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Louise Knight John GrimkeAuthor Louise W. Knight joins a panel of fellow historians at Shrewsbury’s Christ Church on Tuesday morning,  for an investigation into the somewhat curious burial of Revolutionary War figure John F. Grimké.

It could have been the biggest mystery since the storied disappearance of Judge Crater – were it not for the fact that we already know the answer to the question “Where is Judge Grimké?” In fact, the biggest question surrounding the resting place of John Faucheraud Grimké (1752-1819) isn’t where he’s buried (spoiler alert: it’s Shrewsbury’s Christ Church Episcopal) — but why this Revolutionary War hero and prominent figure in South Carolina history wound up interred here on the greater Red Bank green.

This coming Tuesday, January 6, Christ Church Parish Historian Robert M. Kelly Jr. welcomes a pair of visitors to the 18th century meeting house at the borough’s Four Corners historic district — author Louise W. Knight, and Monmouth University professor (plus “graveyard expert”) Richard Veit. Together, they’ll be teaming up (and welcoming interested members of the public in the process) to delve into the circumstances that brought the prominent member of South Carolina society (and onetime mayor of Charleston, SC) to his final resting place in Monmouth County — an investigation that begins with an outdoor search for the judge’s gravestone, beginning at 11 am.

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Christ ChurchPress release from Christ Episcopal Church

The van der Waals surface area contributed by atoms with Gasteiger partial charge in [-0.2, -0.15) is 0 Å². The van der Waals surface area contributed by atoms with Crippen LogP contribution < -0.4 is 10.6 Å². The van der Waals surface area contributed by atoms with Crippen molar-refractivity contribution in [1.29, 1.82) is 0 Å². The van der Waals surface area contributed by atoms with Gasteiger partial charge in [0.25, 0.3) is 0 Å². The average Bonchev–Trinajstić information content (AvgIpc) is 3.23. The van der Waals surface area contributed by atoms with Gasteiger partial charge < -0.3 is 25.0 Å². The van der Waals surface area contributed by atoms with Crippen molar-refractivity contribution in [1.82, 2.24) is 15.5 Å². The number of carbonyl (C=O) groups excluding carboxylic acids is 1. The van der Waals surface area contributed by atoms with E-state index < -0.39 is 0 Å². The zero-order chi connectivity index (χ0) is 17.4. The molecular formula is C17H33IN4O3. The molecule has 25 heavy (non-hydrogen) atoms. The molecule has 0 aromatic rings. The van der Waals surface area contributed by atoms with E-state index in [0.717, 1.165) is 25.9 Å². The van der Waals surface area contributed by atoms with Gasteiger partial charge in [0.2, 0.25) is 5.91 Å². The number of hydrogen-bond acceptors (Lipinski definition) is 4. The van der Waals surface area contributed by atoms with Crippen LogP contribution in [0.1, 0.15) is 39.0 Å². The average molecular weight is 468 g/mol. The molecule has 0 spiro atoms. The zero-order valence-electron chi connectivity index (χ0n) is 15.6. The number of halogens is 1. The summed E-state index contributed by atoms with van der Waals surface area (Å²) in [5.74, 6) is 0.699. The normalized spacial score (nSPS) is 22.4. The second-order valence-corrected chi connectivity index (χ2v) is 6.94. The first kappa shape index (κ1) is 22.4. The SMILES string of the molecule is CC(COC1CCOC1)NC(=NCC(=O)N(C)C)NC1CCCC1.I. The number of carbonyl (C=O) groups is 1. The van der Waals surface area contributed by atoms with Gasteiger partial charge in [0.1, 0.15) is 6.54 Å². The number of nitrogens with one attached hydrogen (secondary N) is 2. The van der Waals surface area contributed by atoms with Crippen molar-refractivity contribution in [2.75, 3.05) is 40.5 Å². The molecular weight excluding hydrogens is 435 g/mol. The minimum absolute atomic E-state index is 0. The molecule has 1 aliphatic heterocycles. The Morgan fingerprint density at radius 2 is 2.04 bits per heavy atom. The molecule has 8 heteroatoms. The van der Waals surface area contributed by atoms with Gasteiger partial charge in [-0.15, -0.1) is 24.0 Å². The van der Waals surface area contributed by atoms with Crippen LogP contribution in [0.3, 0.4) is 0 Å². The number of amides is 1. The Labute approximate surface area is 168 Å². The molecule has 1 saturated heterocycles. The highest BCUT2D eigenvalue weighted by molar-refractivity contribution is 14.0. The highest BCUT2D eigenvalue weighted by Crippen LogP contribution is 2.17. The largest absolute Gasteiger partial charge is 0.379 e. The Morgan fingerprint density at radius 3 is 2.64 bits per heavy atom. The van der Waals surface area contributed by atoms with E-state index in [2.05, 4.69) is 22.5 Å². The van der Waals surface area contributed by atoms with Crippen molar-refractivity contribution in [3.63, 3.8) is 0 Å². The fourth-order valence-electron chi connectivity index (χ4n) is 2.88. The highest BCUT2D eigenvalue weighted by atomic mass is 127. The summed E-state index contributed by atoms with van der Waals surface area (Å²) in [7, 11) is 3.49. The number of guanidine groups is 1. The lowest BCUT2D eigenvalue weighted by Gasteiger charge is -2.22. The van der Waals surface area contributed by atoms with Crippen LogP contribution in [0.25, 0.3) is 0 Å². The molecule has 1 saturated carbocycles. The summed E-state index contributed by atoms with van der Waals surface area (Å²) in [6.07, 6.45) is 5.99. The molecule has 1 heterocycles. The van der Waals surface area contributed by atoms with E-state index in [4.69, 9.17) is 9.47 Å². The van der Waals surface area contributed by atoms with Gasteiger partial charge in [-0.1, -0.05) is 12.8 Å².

The historic Christ Episcopal Church in Shrewsbury has been awarded two Sandy Disaster Relief Grants. These grants are to fund the preservation, stabilization, rehabilitation, and repair of historic properties damaged by the storm. The full list of 37 such awards was announced recently by the Christie administration.

For Christ Church, one grant is for the church building and surrounding graveyard while the other is for the Rectory. Christ Church was founded in 1702 and the church building was erected in 1769. The oldest gravestone in the graveyard is 1719. The church building, situated at the corner of Broad and Sycamore in Shrewsbury, is on the Federal and State Registers of Historic Places. Built in 1824, the Rectory is on Sycamore Avenue about one quarter mile from the church, and is in the Four Corners Historic district. The Rectory was built in 1824.

The award figure for the church is $150,650; the Rectory amount is $122,930. These awards will enable the parish to repair these structures, and to ensure their greater resilience against future such storms. The applications for the grant were greatly aided by Margaret Westfield of Westfield Associates.

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